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Ptosis

Ptosis (pronounced “toe-sis”) refers to the drooping of an eyelid. It affects only the upper eyelid of one or both eyes. The droop may be barely noticeable, or the lid can descend over the entire pupil. Ptosis can occur in both children and adults, but happens most often due to aging.

Ptosis signs and symptoms

The degree of droopiness varies from one person to the next. If you think you may have ptosis, compare a recent photo of your face to one from 10 or 20 years ago to see if there is a noticeable change in the position of your upper eyelids.

Ptosis can look similar to dermatochalasis, a group of connective tissue diseases that cause skin to hang in folds. These diseases are associated with less-than-normal elastic tissue formation. Your eye doctor should be able to tell whether or not this is the cause of your drooping eyelids.

What causes ptosis?

Ptosis can be present at birth (congenital ptosis), or develop due to aging, injury or an aftereffect of cataract or other eye surgery. This condition can also be caused by a problem with the muscles that raise the eyelid, called levator muscles. Sometimes an individual’s facial anatomy causes difficulties with the levator muscles. An eye tumor, neurological disorder or systemic disease like diabetes may also cause drooping eyelids.

How is ptosis treated?

Surgery is usually the best treatment for drooping eyelids. The surgeon tightens the levator muscles to restore the eyelids to their normal position. In very severe cases involving weakened levator muscles, the surgeon attaches the eyelid under the eyebrow to allow the forehead muscles to substitute for the levator muscles in lifting the eyelid. Eyelid surgery is also known as blepharoplasty.

After surgery, the eyelids may not appear symmetrical, even though the lids are higher than before surgery. Very rarely, eyelid movement may be lost.

It is important to choose your blepharoplasty surgeon carefully, since a poorly-done surgery could result in a less than desirable appearance or in dry eyes caused by your lids not being able to close properly after surgery. Before agreeing to ptosis surgery, ask how many procedures your surgeon has done. Also ask to see before-and-after photos of previous patients, and ask if you can talk to any of them about their experience.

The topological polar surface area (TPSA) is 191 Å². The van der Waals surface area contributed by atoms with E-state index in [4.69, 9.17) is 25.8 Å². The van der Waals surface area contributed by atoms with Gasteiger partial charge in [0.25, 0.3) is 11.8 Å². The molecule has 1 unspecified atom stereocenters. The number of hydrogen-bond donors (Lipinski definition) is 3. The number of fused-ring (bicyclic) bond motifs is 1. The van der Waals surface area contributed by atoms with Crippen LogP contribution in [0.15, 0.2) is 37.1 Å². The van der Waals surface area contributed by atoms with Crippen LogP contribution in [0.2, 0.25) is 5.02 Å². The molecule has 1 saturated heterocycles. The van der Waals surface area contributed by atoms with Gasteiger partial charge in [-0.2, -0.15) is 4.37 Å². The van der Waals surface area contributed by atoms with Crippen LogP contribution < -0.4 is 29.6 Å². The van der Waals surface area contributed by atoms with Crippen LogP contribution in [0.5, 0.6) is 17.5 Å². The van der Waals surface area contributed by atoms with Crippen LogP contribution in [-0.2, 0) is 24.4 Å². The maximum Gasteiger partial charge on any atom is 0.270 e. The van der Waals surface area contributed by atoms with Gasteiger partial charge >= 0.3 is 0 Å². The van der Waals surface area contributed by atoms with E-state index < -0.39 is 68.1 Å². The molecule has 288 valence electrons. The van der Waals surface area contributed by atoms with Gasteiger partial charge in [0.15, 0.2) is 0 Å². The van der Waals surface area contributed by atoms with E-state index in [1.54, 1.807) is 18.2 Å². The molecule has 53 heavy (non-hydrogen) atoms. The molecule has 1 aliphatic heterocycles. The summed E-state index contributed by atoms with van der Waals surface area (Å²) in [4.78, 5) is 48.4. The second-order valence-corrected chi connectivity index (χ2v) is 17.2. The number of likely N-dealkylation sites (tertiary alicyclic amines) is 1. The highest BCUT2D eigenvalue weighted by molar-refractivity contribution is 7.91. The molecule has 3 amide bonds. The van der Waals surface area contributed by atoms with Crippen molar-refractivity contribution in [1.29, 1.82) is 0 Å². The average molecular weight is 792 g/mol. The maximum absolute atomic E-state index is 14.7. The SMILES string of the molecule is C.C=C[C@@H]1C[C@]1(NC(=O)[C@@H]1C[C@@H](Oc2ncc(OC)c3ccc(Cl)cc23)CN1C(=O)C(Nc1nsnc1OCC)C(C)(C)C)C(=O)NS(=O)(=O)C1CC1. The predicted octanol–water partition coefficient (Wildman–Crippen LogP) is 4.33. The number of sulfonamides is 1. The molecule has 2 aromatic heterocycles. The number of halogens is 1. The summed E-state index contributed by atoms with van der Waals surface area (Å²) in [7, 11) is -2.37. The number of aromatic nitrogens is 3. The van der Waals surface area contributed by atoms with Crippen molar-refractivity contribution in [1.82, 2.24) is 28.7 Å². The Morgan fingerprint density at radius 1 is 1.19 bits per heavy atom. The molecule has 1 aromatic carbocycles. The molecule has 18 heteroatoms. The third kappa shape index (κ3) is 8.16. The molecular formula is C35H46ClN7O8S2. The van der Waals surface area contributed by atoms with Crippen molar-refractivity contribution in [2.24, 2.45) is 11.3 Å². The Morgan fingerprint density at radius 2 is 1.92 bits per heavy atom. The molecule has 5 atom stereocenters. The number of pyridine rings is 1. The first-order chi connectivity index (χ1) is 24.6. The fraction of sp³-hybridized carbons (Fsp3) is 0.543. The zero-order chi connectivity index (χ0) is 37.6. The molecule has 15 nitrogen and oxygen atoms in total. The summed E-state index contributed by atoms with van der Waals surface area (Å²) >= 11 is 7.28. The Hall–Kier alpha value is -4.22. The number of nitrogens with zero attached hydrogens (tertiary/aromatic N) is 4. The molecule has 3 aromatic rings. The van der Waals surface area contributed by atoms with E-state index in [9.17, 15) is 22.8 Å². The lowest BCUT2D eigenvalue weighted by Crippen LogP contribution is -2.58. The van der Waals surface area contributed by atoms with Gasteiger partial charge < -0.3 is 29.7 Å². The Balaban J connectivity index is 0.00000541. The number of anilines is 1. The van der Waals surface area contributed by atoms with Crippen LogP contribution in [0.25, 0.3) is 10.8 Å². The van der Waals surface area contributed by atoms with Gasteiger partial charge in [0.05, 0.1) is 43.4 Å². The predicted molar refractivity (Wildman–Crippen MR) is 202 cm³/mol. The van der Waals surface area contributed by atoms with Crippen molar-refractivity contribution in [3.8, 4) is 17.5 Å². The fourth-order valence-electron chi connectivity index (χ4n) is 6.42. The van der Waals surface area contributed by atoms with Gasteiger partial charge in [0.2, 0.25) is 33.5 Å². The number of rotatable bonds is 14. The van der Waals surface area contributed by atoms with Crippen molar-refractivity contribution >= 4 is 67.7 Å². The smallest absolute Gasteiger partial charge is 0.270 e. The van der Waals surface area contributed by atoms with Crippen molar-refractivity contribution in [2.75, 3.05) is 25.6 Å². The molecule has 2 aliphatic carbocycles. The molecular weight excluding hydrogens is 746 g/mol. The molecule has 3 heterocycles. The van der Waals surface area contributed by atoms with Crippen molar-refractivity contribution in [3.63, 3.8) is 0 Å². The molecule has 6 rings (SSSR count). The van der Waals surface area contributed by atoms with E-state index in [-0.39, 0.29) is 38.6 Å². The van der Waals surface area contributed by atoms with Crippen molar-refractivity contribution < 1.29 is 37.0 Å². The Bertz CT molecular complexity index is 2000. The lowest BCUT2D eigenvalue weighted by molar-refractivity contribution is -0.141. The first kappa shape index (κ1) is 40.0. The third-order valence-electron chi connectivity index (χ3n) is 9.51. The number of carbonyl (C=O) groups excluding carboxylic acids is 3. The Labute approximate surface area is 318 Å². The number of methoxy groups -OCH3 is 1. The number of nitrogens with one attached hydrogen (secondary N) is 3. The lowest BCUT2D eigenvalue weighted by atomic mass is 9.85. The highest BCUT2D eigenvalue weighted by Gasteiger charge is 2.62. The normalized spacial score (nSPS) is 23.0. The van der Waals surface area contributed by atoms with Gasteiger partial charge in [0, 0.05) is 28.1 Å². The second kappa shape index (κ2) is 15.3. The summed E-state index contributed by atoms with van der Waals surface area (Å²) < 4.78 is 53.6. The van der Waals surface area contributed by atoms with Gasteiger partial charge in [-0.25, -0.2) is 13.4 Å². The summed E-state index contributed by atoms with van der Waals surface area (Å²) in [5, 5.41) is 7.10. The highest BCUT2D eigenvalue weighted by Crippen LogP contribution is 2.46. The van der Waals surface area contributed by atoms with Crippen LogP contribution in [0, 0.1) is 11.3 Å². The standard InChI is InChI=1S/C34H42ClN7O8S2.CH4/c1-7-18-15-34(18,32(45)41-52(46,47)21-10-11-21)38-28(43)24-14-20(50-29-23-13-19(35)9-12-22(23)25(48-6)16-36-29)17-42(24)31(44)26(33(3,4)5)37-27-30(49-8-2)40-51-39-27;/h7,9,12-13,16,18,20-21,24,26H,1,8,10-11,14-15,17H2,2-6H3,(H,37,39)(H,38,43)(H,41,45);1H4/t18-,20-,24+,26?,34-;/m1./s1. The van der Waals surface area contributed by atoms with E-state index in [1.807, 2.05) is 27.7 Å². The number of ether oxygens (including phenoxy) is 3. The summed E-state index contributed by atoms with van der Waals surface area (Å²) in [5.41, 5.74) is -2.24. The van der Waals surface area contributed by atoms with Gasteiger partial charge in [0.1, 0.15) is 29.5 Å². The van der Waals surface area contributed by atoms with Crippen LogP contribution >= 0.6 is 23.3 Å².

Ptosis in children

Children born with moderate or severe ptosis require treatment in order for proper vision to develop. Failure to treat ptosis can result in amblyopia (diminished vision in one eye) and a lifetime of poor vision. All children with ptosis, even mild cases, should visit their eyecare practitioner every year so the doctor can monitor lid positioning and potential vision problems caused by congenital ptosis.

 

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Our office will be opening on Monday, May 18th. We will be following all CDC guidelines as well as those recommended by our National and State Organizations including the KOA and AOA as well as the Governor of Kentucky. We will be adding to our protocol to ensure the safety of our patients and staff. Due to the recommendations, we are following, all patients will need to call from the parking lot when they arrive. We will ask you if you are running a fever, or have symptoms of COVID-19. We may even take your temperature to keep for our records. We will ask that you remain in your car until we notify you to come to our office.

All patients entering the building must wear a mask or face covering.

We ask for your patience over the next few months as we work to get our patients rescheduled that had to be canceled during the closure. We will not be working at full capacity for some time and realize this will most likely cause delays in getting people rescheduled. We will also not be taking walk-in patients and ask that you please call if you need to be seen to set up an appointment. Please know that we are doing everything we can to take care of our patients during these difficult times.

You now can order contacts from the convenience of your home on our website by clicking here.
If you do not know your current prescription, please email us at dr.glenn0180@gmail.com or call us at 859-271-6194.
If you have insurance you would like to use, you will need to call us and we will be happy to place the order for you and submit it to your insurance.

Thank you and we look forward to seeing you all soon,

Dr. Jason Glenn and Staff